The past year’s brutal headlines don’t seem to be hindering Florida Atlantic University’s search for a new president, but the state’s open-records law has made some potential applicants wary, an executive with a search firm said Tuesday.
An FAU search committee plans to begin reviewing applications next week. At a Jan. 6 meeting, the committee plans to choose eight candidates to invite for interviews on Jan. 9 and 10.
Many applicants might wait until just before the Jan. 6 deadline to reveal their interest because applications are public records under Florida’s Sunshine Law, said Laurie Wilder, the executive vice president of Parker Executive Search.
“The candidates that we are most impressed with or potential candidates that we are most impressed with (say) confidentiality has been their number one concern in every conversation,” Wilder told the search committee during a Tuesday conference call. “They are all in jobs that are very important today, they’re not necessarily out looking for another job, they are just intrigued by this position in particular.”
The committee’s discussions of applicants will also be public, Wilder noted.
“What I do not want to do is for in any way as we evaluate these candidates and make judgments on candidates that we defame them in any way that is suddenly…written about in the newspaper,” Wilder said.
Wilder said her firm, which is being paid $90,000 by FAU, has been in contact with more than 400 people about the job. Many of them are not potential applicants but were contacted by the firm to suggest candidates, Wilder said. She guessed the committee would receive about 50 applications by the Jan. 6 deadline.
FAU President Mary Jane Saunders resigned in May while the school was reeling from a series of public relations controversies, including a firestorm over naming the football stadium after a private prison contractor and an uproar over a classroom exercise in which students were asked to write “Jesus” on a piece of paper and step on it. Unwanted national attention also came from a tenured professor’s suggestions that the Sandy Hook Elementary School shootings and the Boston Marathon bombings might have been hoaxes.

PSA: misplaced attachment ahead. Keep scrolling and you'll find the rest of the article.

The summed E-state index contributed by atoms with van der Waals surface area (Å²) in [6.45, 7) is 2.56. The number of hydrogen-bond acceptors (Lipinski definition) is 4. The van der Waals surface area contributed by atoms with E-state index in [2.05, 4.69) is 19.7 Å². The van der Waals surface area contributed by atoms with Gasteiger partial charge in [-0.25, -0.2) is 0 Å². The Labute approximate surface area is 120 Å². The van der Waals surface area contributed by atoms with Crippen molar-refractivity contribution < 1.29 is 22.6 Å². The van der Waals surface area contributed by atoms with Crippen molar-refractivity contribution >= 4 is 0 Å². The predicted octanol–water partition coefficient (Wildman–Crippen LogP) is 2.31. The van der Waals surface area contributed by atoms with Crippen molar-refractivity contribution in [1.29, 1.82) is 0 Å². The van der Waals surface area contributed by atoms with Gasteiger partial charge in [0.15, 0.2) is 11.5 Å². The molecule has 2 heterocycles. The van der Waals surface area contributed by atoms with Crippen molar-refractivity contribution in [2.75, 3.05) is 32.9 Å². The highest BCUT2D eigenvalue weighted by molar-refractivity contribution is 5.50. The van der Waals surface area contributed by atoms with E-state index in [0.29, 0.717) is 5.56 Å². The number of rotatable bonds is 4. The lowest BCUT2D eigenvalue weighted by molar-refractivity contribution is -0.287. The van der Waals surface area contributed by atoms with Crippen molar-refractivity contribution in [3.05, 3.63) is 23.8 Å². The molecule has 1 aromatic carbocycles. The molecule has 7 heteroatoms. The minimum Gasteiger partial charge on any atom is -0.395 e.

Wilder said potential applicants for president “understand that challenges exist. They have obviously all read the publications and the things that have occurred either from your local newspapers or the Chronicle of Higher Education…The consensus after we have conversations about that is that there is an opportunity for the next leader to make a real difference, that these are — in their words, not necessarily mine — blips in the road. They hurt the reputation of the university but they don’t hurt the future and the mission of the university.”
She said those who have shown interest in the presidency so far include people from “top universities” and the business and public sectors. She also said surprisingly few recommendations have come from FAU faculty members.
“We have received from FAU faculty a very limited number of potential recommendations. I’d say it’s probably less than a handful and that’s probably not good, that’s not as strong as we have seen in other institutions of similar size and scope,” Wilder said. “Your faculty has been anemic as it relates to making recommendations about people they trust and respect throughout the country.”